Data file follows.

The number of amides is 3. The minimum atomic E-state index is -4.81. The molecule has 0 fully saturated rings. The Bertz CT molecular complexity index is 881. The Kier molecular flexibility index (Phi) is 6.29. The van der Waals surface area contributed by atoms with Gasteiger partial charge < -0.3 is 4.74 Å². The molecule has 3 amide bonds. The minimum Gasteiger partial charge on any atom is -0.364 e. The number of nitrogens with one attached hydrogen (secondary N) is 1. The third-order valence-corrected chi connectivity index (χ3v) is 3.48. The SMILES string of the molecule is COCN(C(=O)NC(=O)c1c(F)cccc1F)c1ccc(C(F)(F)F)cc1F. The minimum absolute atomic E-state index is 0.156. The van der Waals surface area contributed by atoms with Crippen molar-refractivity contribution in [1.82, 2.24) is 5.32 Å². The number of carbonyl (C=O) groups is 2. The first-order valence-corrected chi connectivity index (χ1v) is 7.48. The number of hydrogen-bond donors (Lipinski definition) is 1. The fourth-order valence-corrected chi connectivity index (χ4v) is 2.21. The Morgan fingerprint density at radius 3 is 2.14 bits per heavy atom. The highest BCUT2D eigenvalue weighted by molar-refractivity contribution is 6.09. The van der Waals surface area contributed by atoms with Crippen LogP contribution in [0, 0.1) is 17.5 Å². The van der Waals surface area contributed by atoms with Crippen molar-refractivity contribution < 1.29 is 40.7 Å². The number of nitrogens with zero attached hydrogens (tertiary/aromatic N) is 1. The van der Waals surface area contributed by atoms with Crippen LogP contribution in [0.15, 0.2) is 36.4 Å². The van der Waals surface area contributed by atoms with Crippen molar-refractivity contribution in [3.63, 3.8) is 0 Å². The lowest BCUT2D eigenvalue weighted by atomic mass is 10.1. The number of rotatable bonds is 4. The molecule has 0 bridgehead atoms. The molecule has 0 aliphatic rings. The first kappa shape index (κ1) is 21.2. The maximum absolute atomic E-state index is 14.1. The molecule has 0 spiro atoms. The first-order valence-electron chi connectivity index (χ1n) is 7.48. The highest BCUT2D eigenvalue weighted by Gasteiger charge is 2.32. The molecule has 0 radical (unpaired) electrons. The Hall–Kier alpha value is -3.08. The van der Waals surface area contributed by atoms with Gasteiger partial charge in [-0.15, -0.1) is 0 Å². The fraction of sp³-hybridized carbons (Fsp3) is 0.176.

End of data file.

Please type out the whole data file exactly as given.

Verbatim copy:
The number of amides is 3. The minimum atomic E-state index is -4.81. The molecule has 0 fully saturated rings. The Bertz CT molecular complexity index is 881. The Kier molecular flexibility index (Phi) is 6.29. The van der Waals surface area contributed by atoms with Gasteiger partial charge < -0.3 is 4.74 Å². The molecule has 3 amide bonds. The minimum Gasteiger partial charge on any atom is -0.364 e. The number of nitrogens with one attached hydrogen (secondary N) is 1. The third-order valence-corrected chi connectivity index (χ3v) is 3.48. The SMILES string of the molecule is COCN(C(=O)NC(=O)c1c(F)cccc1F)c1ccc(C(F)(F)F)cc1F. The minimum absolute atomic E-state index is 0.156. The van der Waals surface area contributed by atoms with Crippen molar-refractivity contribution in [1.82, 2.24) is 5.32 Å². The number of carbonyl (C=O) groups is 2. The first-order valence-corrected chi connectivity index (χ1v) is 7.48. The number of hydrogen-bond donors (Lipinski definition) is 1. The fourth-order valence-corrected chi connectivity index (χ4v) is 2.21. The Morgan fingerprint density at radius 3 is 2.14 bits per heavy atom. The highest BCUT2D eigenvalue weighted by molar-refractivity contribution is 6.09. The van der Waals surface area contributed by atoms with Crippen LogP contribution in [0, 0.1) is 17.5 Å². The van der Waals surface area contributed by atoms with Crippen molar-refractivity contribution < 1.29 is 40.7 Å². The number of nitrogens with zero attached hydrogens (tertiary/aromatic N) is 1. The van der Waals surface area contributed by atoms with Crippen LogP contribution in [0.15, 0.2) is 36.4 Å². The van der Waals surface area contributed by atoms with Crippen molar-refractivity contribution in [3.63, 3.8) is 0 Å². The lowest BCUT2D eigenvalue weighted by atomic mass is 10.1. The number of rotatable bonds is 4. The molecule has 0 bridgehead atoms. The molecule has 0 aliphatic rings. The first kappa shape index (κ1) is 21.2. The maximum absolute atomic E-state index is 14.1. The molecule has 0 spiro atoms. The first-order valence-electron chi connectivity index (χ1n) is 7.48. The highest BCUT2D eigenvalue weighted by Gasteiger charge is 2.32. The molecule has 0 radical (unpaired) electrons. The Hall–Kier alpha value is -3.08. The van der Waals surface area contributed by atoms with Gasteiger partial charge in [-0.15, -0.1) is 0 Å². The fraction of sp³-hybridized carbons (Fsp3) is 0.176.